My father-in-law is a great story-teller. He is not the tall-tale type where the fish grows 6 inches each time the story is told but has some fantastic stories from his childhood in rural Alabama and his adventures as an adult. Awhile back we happened to be discussing dog training techniques, the changing times of dog ownership, and socially acceptable practices of restraining canine territorial instincts. Of course he had a story.
The story went something like this:
When Tom was around 10 years old his family had a boxer dog named Hobo. In those days (a half century ago) folks let their dogs run loose. There were no kennels. Dogs had the freedom to run at will but would always come home to where they were fed, watered, and loved. Tom’s family even let Hobo in the house. Sometimes Hobo would be gone for a day or two but he always came home, until one day, a strange female dog came into the neighborhood. She was "in heat" and this caught the attention of all the other neighborhood dogs. Tom and his siblings affectionately called her, “Hobo’s wife”. After “Hobo’s wife” came around Hobo disappeared for several weeks, so one morning Tom’s dad tasked Tom and his older brother John with the adventure of searching for Hobo. Taking up their .22 rifle they searched high and low until they found Hobo and the pack of dogs. Hobo was emaciated with battle scars all over his body. He was killing himself being away from home. Though bloodied, starved and weary as he was, Hobo refused to come home with the boys and leave the pack. Wise beyond his years, Tom’s brother took the .22 and shot “Hobo’s wife”, sending the rest of the dogs into a canine frenzy, howling and yelping at their great loss. Once this mortification of the problem took place, the boys were able to drag their beloved Hobo back home to the safety, provision, and love that was offered there.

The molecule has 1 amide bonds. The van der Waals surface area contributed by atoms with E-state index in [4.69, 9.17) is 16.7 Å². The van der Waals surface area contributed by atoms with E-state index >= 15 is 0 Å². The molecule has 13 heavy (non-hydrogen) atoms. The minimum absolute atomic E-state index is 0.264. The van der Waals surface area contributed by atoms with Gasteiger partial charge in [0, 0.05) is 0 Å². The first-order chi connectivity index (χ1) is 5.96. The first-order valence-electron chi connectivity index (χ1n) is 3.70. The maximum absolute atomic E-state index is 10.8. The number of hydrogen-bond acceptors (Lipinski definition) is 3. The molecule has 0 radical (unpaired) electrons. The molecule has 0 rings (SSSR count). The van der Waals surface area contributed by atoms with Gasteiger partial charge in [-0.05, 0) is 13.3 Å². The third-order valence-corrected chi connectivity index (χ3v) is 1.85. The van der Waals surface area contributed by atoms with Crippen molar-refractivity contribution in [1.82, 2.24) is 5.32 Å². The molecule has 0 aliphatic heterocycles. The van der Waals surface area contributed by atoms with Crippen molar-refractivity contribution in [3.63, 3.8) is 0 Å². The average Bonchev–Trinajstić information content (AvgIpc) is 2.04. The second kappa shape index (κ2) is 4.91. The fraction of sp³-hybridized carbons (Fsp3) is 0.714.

His story, unbeknownst to him, came as I was studying Romans 8:12-13, which read:
So then, brothers, we are debtors, not to the flesh, to live according to the flesh. For if you live according to the flesh you will die, but if by the Spirit you put to death the deeds of the body, you will live.
Hobo’s story is a poignant illustration of our obligation to be killing sin in our life. John Piper says “Kill sin or sin will kill you”. I think you can see the parallel. As children of God we are indwelt by His Holy Spirit and therefore, have an obligation as believers to be killing the sin that remains in our flesh that wages war against us, distracting us from godly living and leading us into lesser things that lead to death.
Hobo had a loving home that provided for all his needs. He was secure with no fear of being cast out. He was well fed. He had shelter. He had several kids to play with. Temptation arose and forgetting whose he was and what he had, off he went. Had he stayed with that pack of dogs it most likely would have ended in his death. Extreme measures had to be taken to eradicate the sin and temptation so that he could return to the place where he was loved and cared for.
Is there sin that needs to be killed in your life? Don’t think that by sheer willpower that it will happen. Sitting around waiting for some supernatural, miraculous intervention isn’t likely to happen either. Rather, if by the Spirit you are putting to death the deeds of body happens when we wield the Sword of the Spirit, that is the Word of God, (Ephesians 6:17) and have faith in the truth (2 Thessalonians 2:13) do we then flee immorality (1 Corinthians 6:18). Praise the Lord we have tremendous help in two friends to come alongside in the battle: the Holy Spirit and the Word of God. Like Tom and John, our two friends kill sin and drag us back home to safety.
Sin is a grievous enemy and requires drastic measures to defeat it: namely death. Only by putting sin to death will victory happen and freedom be achieved.